The Slocket II is well designed for it’s purpose. One very nice feature is the SECC-like framework around the Slocket II PCB. This allows the device to be inserted and locked into place just like an SECC processor. There is a single row of jumpers for selecting the FSB speed, the CPU package type (PPGA or FCPGA), the voltage and even the processor manufacturer (Intel or Cyrix). These are all 3-pin jumpers and when all are jumpered across pins 1 and 2, the card will simply pass through the default signals to the Slot 1 connector.
Stability – Our first set of tests were intended simply to make sure that with the Slocket II running at default settings with an FC-PGA and a PPGA processor, there would be no stability problems. We ran the Passmark Burn-in program as the primary test, because it has several CPU specific tests (integer and FPU), though we did not limit the test to these functions. This test ran for over 24 hours using both a Celeron 333 (PPGA) and Pentium III 500E (FCPGA) without any errors.
We next installed our PHD PCI card from Ultra-X and selected the processor tests from the menu. Our final stability test was with QuickTech Pro 2000, also from Ultra-X, which has several CPU specific tests that are essentially the same as the PHD PCI tests – however these are performed at a higher level. The PHD PCI tests are run directly from the PHD card, before any operating system is loaded, while the QuickTech Pro tests run under DOS. In both cases, the tests ran without showing any errors.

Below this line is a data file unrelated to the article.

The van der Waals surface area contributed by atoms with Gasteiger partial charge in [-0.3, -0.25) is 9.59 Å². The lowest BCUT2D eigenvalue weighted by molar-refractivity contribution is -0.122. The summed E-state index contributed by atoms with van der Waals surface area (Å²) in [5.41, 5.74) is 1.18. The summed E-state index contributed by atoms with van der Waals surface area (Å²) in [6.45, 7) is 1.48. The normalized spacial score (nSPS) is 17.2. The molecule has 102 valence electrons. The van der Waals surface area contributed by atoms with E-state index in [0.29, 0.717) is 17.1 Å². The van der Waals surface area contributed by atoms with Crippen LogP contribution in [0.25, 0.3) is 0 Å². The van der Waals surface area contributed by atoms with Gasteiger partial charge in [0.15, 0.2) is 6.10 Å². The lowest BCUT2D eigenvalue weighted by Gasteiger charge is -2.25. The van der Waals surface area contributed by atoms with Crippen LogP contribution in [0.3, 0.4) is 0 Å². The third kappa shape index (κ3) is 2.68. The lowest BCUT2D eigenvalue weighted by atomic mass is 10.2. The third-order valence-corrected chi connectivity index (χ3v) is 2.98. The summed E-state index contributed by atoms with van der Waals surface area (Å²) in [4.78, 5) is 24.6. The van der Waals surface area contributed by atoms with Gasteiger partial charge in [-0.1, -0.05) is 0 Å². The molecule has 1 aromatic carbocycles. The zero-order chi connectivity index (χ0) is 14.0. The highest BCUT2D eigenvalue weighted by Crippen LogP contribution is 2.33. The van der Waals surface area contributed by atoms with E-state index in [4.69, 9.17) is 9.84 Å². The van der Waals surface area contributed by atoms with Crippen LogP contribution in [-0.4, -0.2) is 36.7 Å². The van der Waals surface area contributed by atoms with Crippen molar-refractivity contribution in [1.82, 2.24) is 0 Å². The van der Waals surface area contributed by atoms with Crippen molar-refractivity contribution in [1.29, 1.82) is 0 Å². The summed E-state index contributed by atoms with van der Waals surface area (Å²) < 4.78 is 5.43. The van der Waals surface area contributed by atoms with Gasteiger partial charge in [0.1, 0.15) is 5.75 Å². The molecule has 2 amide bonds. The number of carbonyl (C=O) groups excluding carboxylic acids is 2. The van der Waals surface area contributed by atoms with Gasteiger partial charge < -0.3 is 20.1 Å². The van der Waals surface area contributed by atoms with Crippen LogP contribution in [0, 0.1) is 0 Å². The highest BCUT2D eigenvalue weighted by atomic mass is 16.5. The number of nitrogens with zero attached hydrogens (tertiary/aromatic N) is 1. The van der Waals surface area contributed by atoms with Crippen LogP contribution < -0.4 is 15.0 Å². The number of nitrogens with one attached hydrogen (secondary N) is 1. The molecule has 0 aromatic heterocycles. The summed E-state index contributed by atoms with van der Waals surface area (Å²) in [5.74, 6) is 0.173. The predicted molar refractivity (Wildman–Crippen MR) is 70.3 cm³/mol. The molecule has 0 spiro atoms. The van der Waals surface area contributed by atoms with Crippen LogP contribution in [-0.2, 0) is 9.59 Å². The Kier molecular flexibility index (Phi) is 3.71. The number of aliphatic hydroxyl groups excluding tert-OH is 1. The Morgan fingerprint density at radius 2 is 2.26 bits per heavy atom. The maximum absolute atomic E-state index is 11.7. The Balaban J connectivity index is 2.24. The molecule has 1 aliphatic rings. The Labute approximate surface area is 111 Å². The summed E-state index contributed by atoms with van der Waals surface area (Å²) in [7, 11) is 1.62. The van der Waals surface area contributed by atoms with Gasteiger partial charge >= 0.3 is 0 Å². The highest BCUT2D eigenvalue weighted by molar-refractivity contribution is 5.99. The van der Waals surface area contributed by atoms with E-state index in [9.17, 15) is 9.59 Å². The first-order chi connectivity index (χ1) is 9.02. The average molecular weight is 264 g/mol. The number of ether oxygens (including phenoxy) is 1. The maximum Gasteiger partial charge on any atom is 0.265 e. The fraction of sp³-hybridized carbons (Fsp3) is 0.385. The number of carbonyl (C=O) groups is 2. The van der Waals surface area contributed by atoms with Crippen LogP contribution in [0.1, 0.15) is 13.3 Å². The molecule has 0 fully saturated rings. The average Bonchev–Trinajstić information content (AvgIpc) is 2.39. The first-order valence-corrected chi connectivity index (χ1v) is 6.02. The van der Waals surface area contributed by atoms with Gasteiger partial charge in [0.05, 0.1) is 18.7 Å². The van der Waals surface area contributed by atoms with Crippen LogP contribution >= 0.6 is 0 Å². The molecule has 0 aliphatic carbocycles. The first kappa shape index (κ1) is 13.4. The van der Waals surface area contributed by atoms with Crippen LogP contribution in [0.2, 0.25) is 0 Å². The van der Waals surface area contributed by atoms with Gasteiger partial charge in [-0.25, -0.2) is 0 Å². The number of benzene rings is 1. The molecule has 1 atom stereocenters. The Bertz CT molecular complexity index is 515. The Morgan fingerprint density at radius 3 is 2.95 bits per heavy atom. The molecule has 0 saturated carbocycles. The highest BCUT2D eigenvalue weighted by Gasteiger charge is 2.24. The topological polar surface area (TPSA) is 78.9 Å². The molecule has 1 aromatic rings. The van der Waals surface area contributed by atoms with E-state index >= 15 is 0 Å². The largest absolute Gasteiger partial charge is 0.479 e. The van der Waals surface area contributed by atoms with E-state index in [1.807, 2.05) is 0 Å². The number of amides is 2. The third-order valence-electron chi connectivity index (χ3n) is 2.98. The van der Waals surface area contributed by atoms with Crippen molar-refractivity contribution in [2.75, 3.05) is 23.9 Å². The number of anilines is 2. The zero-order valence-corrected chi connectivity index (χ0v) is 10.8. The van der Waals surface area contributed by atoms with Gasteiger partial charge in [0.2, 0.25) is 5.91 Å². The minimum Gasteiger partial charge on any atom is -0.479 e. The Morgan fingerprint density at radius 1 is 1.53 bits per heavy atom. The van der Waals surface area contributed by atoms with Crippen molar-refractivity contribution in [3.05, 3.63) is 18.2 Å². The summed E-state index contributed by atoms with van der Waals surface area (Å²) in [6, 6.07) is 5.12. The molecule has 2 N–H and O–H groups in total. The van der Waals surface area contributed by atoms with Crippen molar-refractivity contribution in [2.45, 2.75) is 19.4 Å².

Function Verification – Once we verified that the card worked without any problems at default, we next decided to try to change the FSB settings to see if the CPU signals would be properly overridden by the card. We were unable to test the Intel/Cyrix jumper due to the lack of a suitable VIA/Cyrix processor. We had no need to use the voltage jumpers, and so left them at default.
Using the PIII 500E, we set the jumpers to 66MHz, 100MHz and 133MHz FSB speeds. In all cases the KA-11 motherboard was ‘fooled’ into thinking that the processor ran at these FSB speeds. This allowed us to boot the 500E as high as 750MHz (though memory limitations prevented any stable operation at this speed). We next installed the Celeron 333 and set the jumpers for various FSB speeds. In this case, the motherboard successfully ran the Celeron at both 333MHz and 500MHz, but would not boot with the 133MHz FSB (CPU limitation).
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